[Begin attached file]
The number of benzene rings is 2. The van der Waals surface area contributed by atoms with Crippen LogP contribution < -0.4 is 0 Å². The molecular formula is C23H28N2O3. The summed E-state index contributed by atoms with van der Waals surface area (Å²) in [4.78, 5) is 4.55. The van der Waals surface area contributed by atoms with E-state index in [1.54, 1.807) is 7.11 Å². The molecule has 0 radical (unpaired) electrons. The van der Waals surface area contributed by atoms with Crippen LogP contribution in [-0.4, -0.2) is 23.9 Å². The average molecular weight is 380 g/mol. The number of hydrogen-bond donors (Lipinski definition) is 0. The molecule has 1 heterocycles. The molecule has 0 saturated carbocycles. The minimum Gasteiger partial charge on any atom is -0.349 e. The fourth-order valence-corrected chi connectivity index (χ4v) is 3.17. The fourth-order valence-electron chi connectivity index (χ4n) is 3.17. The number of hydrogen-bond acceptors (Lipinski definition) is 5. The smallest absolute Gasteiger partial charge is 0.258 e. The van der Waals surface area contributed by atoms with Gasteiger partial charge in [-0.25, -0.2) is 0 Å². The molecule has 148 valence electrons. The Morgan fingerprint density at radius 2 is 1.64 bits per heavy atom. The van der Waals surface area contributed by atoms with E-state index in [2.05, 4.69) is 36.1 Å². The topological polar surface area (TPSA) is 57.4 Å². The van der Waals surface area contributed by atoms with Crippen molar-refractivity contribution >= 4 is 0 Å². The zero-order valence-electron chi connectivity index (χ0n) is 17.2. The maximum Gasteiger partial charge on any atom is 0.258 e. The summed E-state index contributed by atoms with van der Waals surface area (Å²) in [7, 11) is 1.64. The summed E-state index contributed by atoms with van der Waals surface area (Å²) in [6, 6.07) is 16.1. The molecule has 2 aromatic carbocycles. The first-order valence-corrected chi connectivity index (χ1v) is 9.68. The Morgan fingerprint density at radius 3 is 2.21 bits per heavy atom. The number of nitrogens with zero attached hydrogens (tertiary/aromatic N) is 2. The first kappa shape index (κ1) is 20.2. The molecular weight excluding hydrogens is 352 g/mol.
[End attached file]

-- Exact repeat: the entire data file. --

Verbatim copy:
The number of benzene rings is 2. The van der Waals surface area contributed by atoms with Crippen LogP contribution < -0.4 is 0 Å². The molecular formula is C23H28N2O3. The summed E-state index contributed by atoms with van der Waals surface area (Å²) in [4.78, 5) is 4.55. The van der Waals surface area contributed by atoms with E-state index in [1.54, 1.807) is 7.11 Å². The molecule has 0 radical (unpaired) electrons. The van der Waals surface area contributed by atoms with Crippen LogP contribution in [-0.4, -0.2) is 23.9 Å². The average molecular weight is 380 g/mol. The number of hydrogen-bond donors (Lipinski definition) is 0. The molecule has 1 heterocycles. The molecule has 0 saturated carbocycles. The minimum Gasteiger partial charge on any atom is -0.349 e. The fourth-order valence-corrected chi connectivity index (χ4v) is 3.17. The fourth-order valence-electron chi connectivity index (χ4n) is 3.17. The number of hydrogen-bond acceptors (Lipinski definition) is 5. The smallest absolute Gasteiger partial charge is 0.258 e. The van der Waals surface area contributed by atoms with Gasteiger partial charge in [-0.25, -0.2) is 0 Å². The molecule has 148 valence electrons. The Morgan fingerprint density at radius 2 is 1.64 bits per heavy atom. The van der Waals surface area contributed by atoms with E-state index in [2.05, 4.69) is 36.1 Å². The topological polar surface area (TPSA) is 57.4 Å². The van der Waals surface area contributed by atoms with Crippen molar-refractivity contribution >= 4 is 0 Å². The zero-order valence-electron chi connectivity index (χ0n) is 17.2. The maximum Gasteiger partial charge on any atom is 0.258 e. The summed E-state index contributed by atoms with van der Waals surface area (Å²) in [7, 11) is 1.64. The summed E-state index contributed by atoms with van der Waals surface area (Å²) in [6, 6.07) is 16.1. The molecule has 2 aromatic carbocycles. The first-order valence-corrected chi connectivity index (χ1v) is 9.68. The Morgan fingerprint density at radius 3 is 2.21 bits per heavy atom. The number of nitrogens with zero attached hydrogens (tertiary/aromatic N) is 2. The first kappa shape index (κ1) is 20.2. The molecular weight excluding hydrogens is 352 g/mol.